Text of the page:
Rising vacancy rates at regional malls represent a unique opportunity for attractions operators, especially in spaces once occupied by anchor stores and big box retailers. According to real estate research firm Reis, in the first and second quarters of 2019, the regional mall vacancy rate hit 9.3%, up from 9.0% in the fourth quarter of 2018 as large U.S. retail chains continued to close stores. Just weeks after announcing that 21 Sears and five Kmart stores will close in October 2019, for example, Sears’ parent company issued a statement saying nearly 100 additional stores will close by the end of the year.
While some mourn the closing of traditional retail outlets, others see it as a way to revitalize the regional mall and better serve their communities. Increasingly, mall developers are leveraging store closures as a means of creating engaging space with activities and attractions that consumers can’t get at home or at their computers. According to Michael Brown, a co-author of The Future of Shopping Centers study and partner at A.T. Kearney, malls will always have a retail component, but department stores will no longer be the main draw as owners make the transition from anchors to attractions.
A newly formed attractions company, Two Bit Circus, is betting that this trend has long staying power. Having opened its first futuristic micro-amusement park location in Los Angeles in 2018, the company has been meeting with mall developers throughout the U.S. to lease space for future locations. The indoor park’s size, at 30,000 to 35,000 square feet, was designed to purposely match a typical mall-tenant floorplate.
One challenge for mall owners is distinguishing long-lasting entertainment concepts from fads. Retail real estate analysts and industry experts agree that there is no one-size-fits-all strategy when it comes to reinventing mall spaces. Overcoming space constraints and high development costs associated with entertainment concepts are among the variables that developers and owners must navigate during the planning process.
Unlike retail tenants, a successful entertainment attraction is not about the product but the experience itself. From a consumer perspective, spending time on that experience must be rewarding and spending money on it must be worthwhile. Millennials in particular want quality experiences that are fun, unique, immersive, and social-media friendly. Entertainment operators many not necessarily produce huge sales densities themselves for shopping malls; however, when done right, they have the ability to drive foot traffic, extend dwell time, boost sales for other tenants, and create a vibrant destination experience for shoppers.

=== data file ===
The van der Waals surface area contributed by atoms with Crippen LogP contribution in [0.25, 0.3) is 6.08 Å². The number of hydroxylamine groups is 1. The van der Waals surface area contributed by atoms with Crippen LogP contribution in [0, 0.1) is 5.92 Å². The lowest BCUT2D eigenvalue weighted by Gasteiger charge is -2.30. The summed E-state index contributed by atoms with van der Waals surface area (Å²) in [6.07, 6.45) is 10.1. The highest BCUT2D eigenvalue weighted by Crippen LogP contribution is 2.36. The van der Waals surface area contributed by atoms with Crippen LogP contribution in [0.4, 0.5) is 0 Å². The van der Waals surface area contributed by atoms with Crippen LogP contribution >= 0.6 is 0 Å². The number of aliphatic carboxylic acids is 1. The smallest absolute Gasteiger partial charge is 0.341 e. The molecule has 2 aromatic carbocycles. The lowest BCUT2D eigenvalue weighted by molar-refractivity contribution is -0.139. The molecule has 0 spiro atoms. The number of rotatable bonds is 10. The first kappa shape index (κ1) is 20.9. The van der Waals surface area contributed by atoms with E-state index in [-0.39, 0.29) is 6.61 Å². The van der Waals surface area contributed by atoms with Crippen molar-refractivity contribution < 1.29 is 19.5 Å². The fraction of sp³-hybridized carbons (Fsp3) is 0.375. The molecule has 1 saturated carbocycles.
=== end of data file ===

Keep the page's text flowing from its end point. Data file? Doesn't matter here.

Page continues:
Given the inherent differences between retail and leisure, a well-designed feasibility study would be invaluable in determining whether these types of tenants would be a good fit for malls looking to reimagine and repurpose vacant space. Regardless of which direction malls decide to go, it’s clear that everyone – property owners, tenants, and consumers – will continue to adjust to an ever-changing “retailtainment” environment.
Nuresh Maredia is a hospitality consultant and appraiser for Hotel & Leisure Advisors. He has generated appraisals, market feasibility studies, economic impact studies, and hotel impact studies for a wide variety of leisure and hospitality property types. Nuresh’s expertise is in the evaluation of leisure properties, including hotels, waterparks, amusement parks, surf parks, and other leisure real estate. He has worked in management positions at a hotel and restaurant in Texas and has also helped operate and manage four independent hotels near Mumbai, India. Nuresh has consulted on some of the largest indoor waterpark properties in the United States. He has been a hospitality consultant since 2006, is a Certified General Real Estate Appraiser in Texas, and is a practicing affiliate with the Appraisal Institute. Nuresh heads our San Antonio office. He can be reached via telephone at 210-319-5440 or via e-mail at firstname.lastname@example.org. The author wishes to acknowledge Joan Deegan and Heidi Banak for their assistance with the article.